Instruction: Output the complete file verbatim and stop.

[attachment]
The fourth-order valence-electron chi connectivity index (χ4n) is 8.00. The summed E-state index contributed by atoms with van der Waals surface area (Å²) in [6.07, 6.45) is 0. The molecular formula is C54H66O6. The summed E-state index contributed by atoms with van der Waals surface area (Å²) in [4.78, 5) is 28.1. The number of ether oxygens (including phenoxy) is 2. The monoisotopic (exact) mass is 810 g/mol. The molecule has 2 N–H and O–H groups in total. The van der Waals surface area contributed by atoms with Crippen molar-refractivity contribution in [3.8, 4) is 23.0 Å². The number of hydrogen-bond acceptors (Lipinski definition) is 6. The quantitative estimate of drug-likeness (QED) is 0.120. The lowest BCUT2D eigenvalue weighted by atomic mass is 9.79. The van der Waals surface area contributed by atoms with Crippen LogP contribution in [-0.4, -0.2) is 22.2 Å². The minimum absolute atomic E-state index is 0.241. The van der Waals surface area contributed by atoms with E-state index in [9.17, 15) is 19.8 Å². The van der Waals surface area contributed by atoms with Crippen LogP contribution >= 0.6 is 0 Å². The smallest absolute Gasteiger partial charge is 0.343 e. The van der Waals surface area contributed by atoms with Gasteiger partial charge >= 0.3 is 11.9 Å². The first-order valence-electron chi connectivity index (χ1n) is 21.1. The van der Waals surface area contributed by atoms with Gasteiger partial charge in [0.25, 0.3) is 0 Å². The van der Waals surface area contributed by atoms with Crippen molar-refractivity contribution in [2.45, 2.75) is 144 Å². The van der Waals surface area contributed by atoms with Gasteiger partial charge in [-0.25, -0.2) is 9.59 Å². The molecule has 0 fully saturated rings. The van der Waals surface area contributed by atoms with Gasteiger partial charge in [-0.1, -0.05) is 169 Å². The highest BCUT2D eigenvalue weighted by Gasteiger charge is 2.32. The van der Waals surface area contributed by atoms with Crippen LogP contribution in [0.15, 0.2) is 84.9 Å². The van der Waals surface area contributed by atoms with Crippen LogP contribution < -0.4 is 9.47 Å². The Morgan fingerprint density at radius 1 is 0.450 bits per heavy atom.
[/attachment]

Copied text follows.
The fourth-order valence-electron chi connectivity index (χ4n) is 8.00. The summed E-state index contributed by atoms with van der Waals surface area (Å²) in [6.07, 6.45) is 0. The molecular formula is C54H66O6. The summed E-state index contributed by atoms with van der Waals surface area (Å²) in [4.78, 5) is 28.1. The number of ether oxygens (including phenoxy) is 2. The monoisotopic (exact) mass is 810 g/mol. The molecule has 2 N–H and O–H groups in total. The van der Waals surface area contributed by atoms with Crippen molar-refractivity contribution in [3.8, 4) is 23.0 Å². The number of hydrogen-bond acceptors (Lipinski definition) is 6. The quantitative estimate of drug-likeness (QED) is 0.120. The lowest BCUT2D eigenvalue weighted by atomic mass is 9.79. The van der Waals surface area contributed by atoms with Crippen LogP contribution in [-0.4, -0.2) is 22.2 Å². The minimum absolute atomic E-state index is 0.241. The van der Waals surface area contributed by atoms with E-state index in [9.17, 15) is 19.8 Å². The van der Waals surface area contributed by atoms with Crippen LogP contribution >= 0.6 is 0 Å². The smallest absolute Gasteiger partial charge is 0.343 e. The van der Waals surface area contributed by atoms with Gasteiger partial charge >= 0.3 is 11.9 Å². The first-order valence-electron chi connectivity index (χ1n) is 21.1. The van der Waals surface area contributed by atoms with Gasteiger partial charge in [0.25, 0.3) is 0 Å². The van der Waals surface area contributed by atoms with Crippen molar-refractivity contribution in [2.45, 2.75) is 144 Å². The van der Waals surface area contributed by atoms with Gasteiger partial charge in [-0.25, -0.2) is 9.59 Å². The molecule has 0 fully saturated rings. The van der Waals surface area contributed by atoms with Gasteiger partial charge in [-0.1, -0.05) is 169 Å². The highest BCUT2D eigenvalue weighted by Gasteiger charge is 2.32. The van der Waals surface area contributed by atoms with Crippen LogP contribution in [0.15, 0.2) is 84.9 Å². The van der Waals surface area contributed by atoms with Crippen LogP contribution < -0.4 is 9.47 Å². The Morgan fingerprint density at radius 1 is 0.450 bits per heavy atom.